Tester’s 2012 reelection victory is viewed as a model for other Democrats who come from conservative terrain. Sen. Amy Klobuchar (D-Minn.) was appointed chairman of a committee that handles outreach to outside allies and activists, a post that was once held by Hillary Rodham Clinton.

The leadership moves came a day after Reid acquiesced to the moderate wing of his caucus to hold a vote next week that, if approved, would allow construction of an energy pipeline from Canada to the Gulf of Mexico. That will come too late for several Democrats who lost last week and had been pushing for months for a chance to vote against the wishes of President Obama.

If approved — the House intends to pass its version Friday — Obama is likely to veto the measure. But the Senate’s vote will have given Sen. Mary Landrieu (D-La.) a chance to demonstrate her independence from the White House ahead of her Dec. 6 runoff election.

Depending on the outcome of Landrieu’s race, Democrats will have 46 or 47 seats, with a chance to snap back into the majority in two years when the political map tilts back in their favor. That possibility made Thursday’s meeting all the more urgent, but many senators departed unsure of what direction the caucus will take.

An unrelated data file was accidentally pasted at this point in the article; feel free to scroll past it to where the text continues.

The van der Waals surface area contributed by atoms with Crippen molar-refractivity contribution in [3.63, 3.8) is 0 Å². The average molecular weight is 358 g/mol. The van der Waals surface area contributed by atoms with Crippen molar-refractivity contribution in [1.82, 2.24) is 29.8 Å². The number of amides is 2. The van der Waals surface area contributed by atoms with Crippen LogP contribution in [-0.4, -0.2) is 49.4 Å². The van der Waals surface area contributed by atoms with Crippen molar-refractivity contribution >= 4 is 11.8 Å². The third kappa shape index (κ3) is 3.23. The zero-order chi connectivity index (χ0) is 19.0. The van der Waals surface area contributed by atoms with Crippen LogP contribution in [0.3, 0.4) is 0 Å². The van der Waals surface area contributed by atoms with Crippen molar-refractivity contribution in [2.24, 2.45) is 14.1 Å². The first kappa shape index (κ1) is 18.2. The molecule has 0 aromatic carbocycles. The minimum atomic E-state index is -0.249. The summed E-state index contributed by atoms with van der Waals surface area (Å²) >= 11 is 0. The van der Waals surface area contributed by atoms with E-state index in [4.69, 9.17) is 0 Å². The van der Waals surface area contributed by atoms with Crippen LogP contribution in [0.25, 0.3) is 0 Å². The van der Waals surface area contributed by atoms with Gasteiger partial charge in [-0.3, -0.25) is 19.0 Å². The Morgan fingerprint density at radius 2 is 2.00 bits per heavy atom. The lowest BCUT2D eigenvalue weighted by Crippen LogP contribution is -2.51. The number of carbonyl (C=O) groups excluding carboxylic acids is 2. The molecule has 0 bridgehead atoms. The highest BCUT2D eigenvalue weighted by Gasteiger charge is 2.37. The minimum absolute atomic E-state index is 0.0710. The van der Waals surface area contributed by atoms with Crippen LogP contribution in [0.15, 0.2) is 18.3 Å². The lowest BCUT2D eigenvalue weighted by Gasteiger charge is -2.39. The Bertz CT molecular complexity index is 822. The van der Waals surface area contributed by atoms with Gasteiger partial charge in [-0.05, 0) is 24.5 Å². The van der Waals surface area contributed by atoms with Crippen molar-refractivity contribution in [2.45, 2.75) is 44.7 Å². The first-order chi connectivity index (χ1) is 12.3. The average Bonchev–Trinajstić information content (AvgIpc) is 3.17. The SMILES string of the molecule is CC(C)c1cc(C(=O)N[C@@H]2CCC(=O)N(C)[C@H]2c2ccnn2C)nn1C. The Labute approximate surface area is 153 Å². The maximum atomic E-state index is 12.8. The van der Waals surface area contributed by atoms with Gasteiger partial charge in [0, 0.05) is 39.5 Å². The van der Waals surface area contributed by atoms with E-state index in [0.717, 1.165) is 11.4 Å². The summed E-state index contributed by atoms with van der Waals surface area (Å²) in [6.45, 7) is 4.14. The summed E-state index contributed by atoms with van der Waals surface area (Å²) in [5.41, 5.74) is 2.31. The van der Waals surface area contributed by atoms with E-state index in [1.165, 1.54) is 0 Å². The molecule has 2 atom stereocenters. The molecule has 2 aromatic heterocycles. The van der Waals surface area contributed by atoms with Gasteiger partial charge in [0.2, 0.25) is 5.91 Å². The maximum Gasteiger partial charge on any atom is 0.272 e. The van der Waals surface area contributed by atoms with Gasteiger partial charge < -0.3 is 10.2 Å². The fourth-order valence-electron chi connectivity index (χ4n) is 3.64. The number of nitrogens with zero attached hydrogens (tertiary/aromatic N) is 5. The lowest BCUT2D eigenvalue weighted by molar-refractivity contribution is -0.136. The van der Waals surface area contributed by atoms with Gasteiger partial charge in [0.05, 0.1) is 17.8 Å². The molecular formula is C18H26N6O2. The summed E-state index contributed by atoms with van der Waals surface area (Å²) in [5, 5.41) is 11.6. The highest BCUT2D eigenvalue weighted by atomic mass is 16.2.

Several senators said tears were shed during the meeting.

“There’s no way for a meeting like the one we had today not to be emotional,” said Sen. Chris Murphy (D-Conn.). “We were saying goodbye to some really good friends.”

Murphy, who said he voted for Reid to remain Democratic leader, suggested there “were views all over the map” and counted himself among those who put most of the blame on Obama’s dismal approval ratings in the battleground states this year.

“There were a lot of factors well outside of the control of the Senate Democratic caucus in play in this election,” Murphy said. “This was, whether we like it or not, a referendum on the president in a lot of these states.”

Like any party facing defeat, Democrats remained divided over whether their policy agenda was lacking or whether there was just an inability to communicate that agenda.

“The Democrats need a stronger message for the middle class and to people that aspire to the middle class. They haven’t reached voters with that message,” said Sen. Sherrod Brown (D-Ohio). “It wasn’t said emphatically enough or, for whatever reasons, persuasively enough.”

Heading into the 2014 election season, Senate Democrats tried to run a campaign designed to replicate the heavy turnout of liberal voters that Obama so successfully used in his 2012 reelection — while also instructing their candidates to distance themselves from the president.